The instinct for survival will kick in, Pappas suggests. “Politicians from the two biggest parties will most likely form new parties or political groupings in a bid to save their political skin,” he said.

Since the fall of a military dictatorship in 1974, Greece has mostly been ruled by PASOK and ND governments – a twisted political diarchy that is commonly held responsible for Greece’s nepotist, corrupt and wasteful system of administration.

Political commentator Stavros Lygeros does not rule out a schism inside ND. Interestingly, however, he claims that losing some of his officials will not necessarily do Samaras any harm.

“In fact, they would do Samaras a big favor if they left [the party]. Although I am not sure Samaras sees it this way,” he added, suggesting that many key figures of the old order will no longer be relevant in the nascent political landscape.

We are about to see the end to Greece’s once-unshakeable two-party system, Lygeros suggests. But that does not mean everyone here is prepared for this.

“Many people still think in the old terms. But the fact is both mainstream parties have been discredited. If ND wins [the next election], that will only be because people want to see PASOK go.”

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Economic, political crisis catapults far right LAOS into the mainstream

By Harry van Versendaal

Embarrassing foot-dragging by the mainstream parties and growing political turmoil, even for Greece’s anarchic standards, has enabled a small far-right party to claw its way up the greasy pole of domestic politics by successfully asserting itself as champion of a crisis coalition government and accelerator of political developments.

In a bid to ease a crisis that brought Greece closer to a default and a eurozone exit, leaders of the PASOK socialists, New Democracy conservatives, and ultranationalist LAOS party last week agreed on an interim administration under technocrat economist Lucas Papademos. Since its establishment in 2000, LAOS has campaigned on an anti-immigrant, nationalist platform.

“A leadership vacuum presented an opportunity for LAOS, which used it to its own advantage by seeking, and imposing, its own participation in the government,” Vassiliki Georgiadou, a political science professor at Panteion University in Athens, told Kathimerini English Edition.

Greece’s debt crisis proved too big for PASOK to tame, causing the dramatic fall of its leader George Papandreou from the country’s top seat. The endgame came after Papandreou’s explosive decision to put a 130-million-euro rescue package agreed with euro area leaders in October to a referendum. The announcement rattled financial markets and sent shock waves through Greece’s European peers. It also proved a catalyst for political developments at home, as Papandreou eventually agreed to step down and make way for a cross-party government.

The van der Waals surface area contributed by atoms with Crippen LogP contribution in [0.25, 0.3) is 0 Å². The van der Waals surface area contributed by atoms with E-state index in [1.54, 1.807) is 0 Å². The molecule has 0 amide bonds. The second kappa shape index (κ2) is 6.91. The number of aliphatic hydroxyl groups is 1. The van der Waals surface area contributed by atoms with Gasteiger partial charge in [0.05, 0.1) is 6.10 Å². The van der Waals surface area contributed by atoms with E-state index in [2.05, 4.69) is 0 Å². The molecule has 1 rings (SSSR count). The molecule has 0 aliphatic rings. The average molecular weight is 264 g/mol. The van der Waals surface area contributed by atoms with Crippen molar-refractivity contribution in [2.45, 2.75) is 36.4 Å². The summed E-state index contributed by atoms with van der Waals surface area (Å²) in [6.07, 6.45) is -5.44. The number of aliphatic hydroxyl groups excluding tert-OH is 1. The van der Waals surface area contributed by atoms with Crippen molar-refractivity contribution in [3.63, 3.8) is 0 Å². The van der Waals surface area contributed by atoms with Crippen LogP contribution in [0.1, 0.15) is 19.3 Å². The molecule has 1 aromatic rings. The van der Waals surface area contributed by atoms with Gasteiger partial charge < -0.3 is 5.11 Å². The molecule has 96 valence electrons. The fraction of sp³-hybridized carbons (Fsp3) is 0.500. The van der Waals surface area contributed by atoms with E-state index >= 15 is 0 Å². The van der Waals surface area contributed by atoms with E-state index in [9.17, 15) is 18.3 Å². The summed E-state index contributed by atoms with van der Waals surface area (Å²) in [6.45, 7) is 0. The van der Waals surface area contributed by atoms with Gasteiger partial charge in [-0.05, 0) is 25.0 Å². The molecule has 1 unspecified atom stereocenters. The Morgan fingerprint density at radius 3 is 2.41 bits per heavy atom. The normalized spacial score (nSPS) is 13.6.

The power-sharing deal was struck after 10 days of Byzantine negotiations and cringe-worthy political theater. After a boycott from Greece’s left wing parties who rejected the talks as “anti-constitutional,” the provisional government brought together deputies from PASOK, New Democracy and LAOS. (LAOS, which means “the people” in Greek, is short for Popular Orthodox Rally).

“With the two biggest parties unable to govern, and the rest unwilling to govern, LAOS appeared to be the only party that wanted to accelerate developments,” Georgiadou said.

LAOS chief Giorgos Karatzaferis repeatedly called on Papandreou and conservative leader Antonis Samaras to join hands for “the good of the country.” A previous bid between the two politicians to strike a unity government in June fell through.

Greece’s communists, better known after their acronym KKE, have branded the transitional government the “black alliance,” attacking LAOS officials as the “ideological heirs of dictator [Ioannis] Metaxas” — a reference to the country’s leader between 1936 and 1941. SYRIZA, or the Coalition of the Radical Left, has levelled similar accusations.

But a lot of the vitriol, critics agree, is hypocritical. By choosing to stay in the political safe zone, parties on the left effectively gave LAOS more space for maneuver in the bargaining, and more influence in the new government.

“Those who see threats in LAOS’s participation in the government should not overreact now. Not because their fears are unfounded, but because they did nothing to prevent this from happening in the first place,” Georgiadou said.

Cynical conservatives

LAOS, which garnered less than 6 percent of the vote in the 2009 general elections, is over-represented in the 48-member Cabinet with one minister, one alternate and two deputy ministers.

The reason for this interestingly lies with New Democracy — which itself is underrepresented in the new Cabinet. Samaras — who has given critics many reasons to question his commitment to the interim administration — is said to have wanted a heavy LAOS participation in the transition government in order to prevent the party from trawling for New Democracy supporters while in opposition.

Reservations about LAOS’s role have also been voiced inside PASOK, while a Muslim PASOK deputy this week voted down the new government in a vote of confidence.